Other ventilation options were available, however most of them require unsightly vents to be installed across the rooftop, something that would negatively affect the harmonious appeal of The Lodge. These vents also add to the number of penetrations in the rooftop and thereby increasing the likelihood for future leaks.

After the design was finalized and Seattle-based general contractor Lease Crutcher Lewis erected the building’s exterior shell, it was time for the unique roof system to be installed. Jornada Roofing 1, Inc., a local roofing contractor located in nearby Auburn, Wash., was selected to install the cold-roof system, which was primarily distributed through Pioneer Builders Supply in Tacoma, Wash. They had never worked with Hunter Panels’ insulation prior to the Suncadia project, but according to owner Bob Deaton, they were up to the challenge.

Because Jornada had no prior experience with Hunter’s materials, local independent sales rep Stephen Weller of Weller Associates was on hand to assist with the job start up. Weller helped answer any initial questions the roofers had, and he also oversaw the first few days of installation to ensure that the materials were going down correctly and that the crew was comfortable with the products.

Within just a few short days, Deaton’s crew was off and running. They began the installation by placing a 5/8”-thick layer or DensDeck® cover board over the building’s steel roof deck. On top of the DensDeck the roofers applied a self-adhesive waterproofing membrane that helps protect it from any condensation that may build up do to the contrasting interior and exterior temperatures.

When the waterproofing membrane was secured, Jornada began to install with the first round of Hunter polyiso, beginning with a 3.4”-thick layer of H-Shield. They loose-laid the insulation across the entire rooftop and then covered it with the Cool-Vent, staggering the joints from the H-Shield to reduce the likelihood of heat loss and thermal bridging while maximizing overall energy efficiency.

They fastened the entire rooftop assembly into place with specialized plates and fasteners provided by Hunter, which are made especially for steel roof decks. The fasteners were located at pre-identified markings standard on the topside of every Cool-Vent board. Cool-Vent is available with a variety of air spaces. For this project, each Cool-Vent panel featured 1” spacers covered with a 3/4” piece of plywood.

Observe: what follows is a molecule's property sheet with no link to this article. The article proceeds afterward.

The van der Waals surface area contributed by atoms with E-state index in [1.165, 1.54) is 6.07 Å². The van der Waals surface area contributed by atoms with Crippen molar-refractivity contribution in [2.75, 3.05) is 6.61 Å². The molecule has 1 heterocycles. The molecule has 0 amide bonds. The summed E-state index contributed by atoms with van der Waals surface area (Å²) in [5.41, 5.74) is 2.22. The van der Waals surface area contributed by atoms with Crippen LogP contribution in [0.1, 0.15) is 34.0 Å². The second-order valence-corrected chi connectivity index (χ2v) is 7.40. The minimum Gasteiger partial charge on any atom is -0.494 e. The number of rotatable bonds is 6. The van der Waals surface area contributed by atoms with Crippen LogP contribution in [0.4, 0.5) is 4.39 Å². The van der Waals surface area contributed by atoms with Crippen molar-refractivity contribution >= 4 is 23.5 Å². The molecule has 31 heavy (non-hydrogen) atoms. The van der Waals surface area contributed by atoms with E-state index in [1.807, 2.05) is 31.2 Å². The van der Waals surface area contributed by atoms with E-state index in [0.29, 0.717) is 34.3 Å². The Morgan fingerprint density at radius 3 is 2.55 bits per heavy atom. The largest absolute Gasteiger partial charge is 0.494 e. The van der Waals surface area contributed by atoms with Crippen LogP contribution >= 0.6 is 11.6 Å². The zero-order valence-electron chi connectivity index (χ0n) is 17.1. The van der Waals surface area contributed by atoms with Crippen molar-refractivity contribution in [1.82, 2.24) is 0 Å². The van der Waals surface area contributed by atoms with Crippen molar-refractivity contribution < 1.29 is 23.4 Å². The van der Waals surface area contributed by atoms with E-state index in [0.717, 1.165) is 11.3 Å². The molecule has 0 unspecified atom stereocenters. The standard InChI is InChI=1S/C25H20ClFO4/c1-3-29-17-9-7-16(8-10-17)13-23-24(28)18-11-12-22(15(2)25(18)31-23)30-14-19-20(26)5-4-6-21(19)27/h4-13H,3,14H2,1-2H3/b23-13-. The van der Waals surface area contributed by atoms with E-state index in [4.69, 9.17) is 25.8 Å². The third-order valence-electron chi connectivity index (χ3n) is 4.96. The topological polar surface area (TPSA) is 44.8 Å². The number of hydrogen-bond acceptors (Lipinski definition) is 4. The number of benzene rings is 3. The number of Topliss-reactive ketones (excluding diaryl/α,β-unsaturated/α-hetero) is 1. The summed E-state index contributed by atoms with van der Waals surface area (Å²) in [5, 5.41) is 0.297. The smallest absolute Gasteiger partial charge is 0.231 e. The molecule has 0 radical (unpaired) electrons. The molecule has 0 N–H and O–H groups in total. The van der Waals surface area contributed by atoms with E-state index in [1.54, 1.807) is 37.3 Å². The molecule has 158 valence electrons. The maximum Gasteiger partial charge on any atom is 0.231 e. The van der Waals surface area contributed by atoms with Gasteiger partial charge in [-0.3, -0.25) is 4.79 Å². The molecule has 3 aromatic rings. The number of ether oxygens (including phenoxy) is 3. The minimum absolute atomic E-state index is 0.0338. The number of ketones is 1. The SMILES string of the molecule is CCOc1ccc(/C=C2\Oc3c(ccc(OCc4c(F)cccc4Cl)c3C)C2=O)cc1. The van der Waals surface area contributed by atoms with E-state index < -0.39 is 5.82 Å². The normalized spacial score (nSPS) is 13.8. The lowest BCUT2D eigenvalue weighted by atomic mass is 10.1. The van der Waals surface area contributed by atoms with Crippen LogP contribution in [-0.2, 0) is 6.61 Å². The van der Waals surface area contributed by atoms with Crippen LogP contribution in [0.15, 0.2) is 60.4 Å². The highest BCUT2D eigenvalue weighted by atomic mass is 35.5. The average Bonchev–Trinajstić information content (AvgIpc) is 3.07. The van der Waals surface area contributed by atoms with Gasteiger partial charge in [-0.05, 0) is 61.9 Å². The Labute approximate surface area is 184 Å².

After the Cool-Vent installation was complete, Jornada once again applied a self-adhesive membrane, which was then covered with the final roofing material – a 50-year SBS rubberized asphalt shingle. To complete the installation, Deaton’s crew installed a number of rooftop accessories aimed at minimizing the harsh weather conditions, including a snow fence, snow hooks, lightning rods, and a high-tech snow melt system.

The entire installation only took Jornada Roofing a little more than three months to complete, quite an accomplishment considering the various pitches and the numerous roof levels on the building, not to mention it was the first time the company had ever worked with the insulation system.

“Hunter’s product was easy to install,” said Deaton. “The only thing that slowed us down was the wind coming off the mountains and ripping through the valley. If not for that, we probably would have completed the job even earlier.”

Regardless of how long it took Jornada, or any other contractor to finish their work at Suncadia, it was worth the wait because The Lodge was an immediate success. Conde Nast, publisher of such magazines as Vogue, Glamour, and Architectural Digest, has named The Lodge at Suncadia one of the top 100 destination resorts in the world, and Portland, Oregon’s newspaper – The Oregonian – has dubbed it the “lodge of lodges.”

All of the rave reviews this first-rate lodge has received would be lost if the guests were not comfortable during their stay. With a laundry list of world-class amenities and an innovative roof system insulated with Hunter Panels’ polyiso, comfort is not an issue, and The Lodge will continue to beckon guests from around the world for years to come.